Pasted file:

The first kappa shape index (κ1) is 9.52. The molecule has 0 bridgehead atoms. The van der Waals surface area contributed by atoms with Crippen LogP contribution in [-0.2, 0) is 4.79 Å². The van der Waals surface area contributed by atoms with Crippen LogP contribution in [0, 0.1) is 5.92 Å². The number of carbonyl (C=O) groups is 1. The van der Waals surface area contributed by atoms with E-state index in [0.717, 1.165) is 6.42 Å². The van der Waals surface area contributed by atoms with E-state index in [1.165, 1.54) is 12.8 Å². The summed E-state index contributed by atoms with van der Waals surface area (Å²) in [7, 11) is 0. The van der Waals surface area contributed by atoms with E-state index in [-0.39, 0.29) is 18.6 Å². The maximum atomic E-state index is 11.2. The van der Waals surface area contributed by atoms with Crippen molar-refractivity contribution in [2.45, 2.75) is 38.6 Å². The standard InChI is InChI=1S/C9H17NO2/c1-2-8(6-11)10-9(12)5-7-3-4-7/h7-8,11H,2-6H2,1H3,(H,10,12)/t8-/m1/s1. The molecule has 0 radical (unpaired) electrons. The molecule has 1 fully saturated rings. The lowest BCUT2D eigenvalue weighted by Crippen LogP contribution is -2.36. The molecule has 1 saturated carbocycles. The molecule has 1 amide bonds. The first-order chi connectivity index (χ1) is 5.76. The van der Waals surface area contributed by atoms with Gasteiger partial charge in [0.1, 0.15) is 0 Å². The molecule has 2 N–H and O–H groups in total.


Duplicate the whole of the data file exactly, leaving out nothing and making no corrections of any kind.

The first kappa shape index (κ1) is 9.52. The molecule has 0 bridgehead atoms. The van der Waals surface area contributed by atoms with Crippen LogP contribution in [-0.2, 0) is 4.79 Å². The van der Waals surface area contributed by atoms with Crippen LogP contribution in [0, 0.1) is 5.92 Å². The number of carbonyl (C=O) groups is 1. The van der Waals surface area contributed by atoms with E-state index in [0.717, 1.165) is 6.42 Å². The van der Waals surface area contributed by atoms with E-state index in [1.165, 1.54) is 12.8 Å². The summed E-state index contributed by atoms with van der Waals surface area (Å²) in [7, 11) is 0. The van der Waals surface area contributed by atoms with E-state index in [-0.39, 0.29) is 18.6 Å². The maximum atomic E-state index is 11.2. The van der Waals surface area contributed by atoms with Crippen molar-refractivity contribution in [2.45, 2.75) is 38.6 Å². The standard InChI is InChI=1S/C9H17NO2/c1-2-8(6-11)10-9(12)5-7-3-4-7/h7-8,11H,2-6H2,1H3,(H,10,12)/t8-/m1/s1. The molecule has 0 radical (unpaired) electrons. The molecule has 1 fully saturated rings. The lowest BCUT2D eigenvalue weighted by Crippen LogP contribution is -2.36. The molecule has 1 saturated carbocycles. The molecule has 1 amide bonds. The first-order chi connectivity index (χ1) is 5.76. The van der Waals surface area contributed by atoms with Gasteiger partial charge in [0.1, 0.15) is 0 Å². The molecule has 2 N–H and O–H groups in total.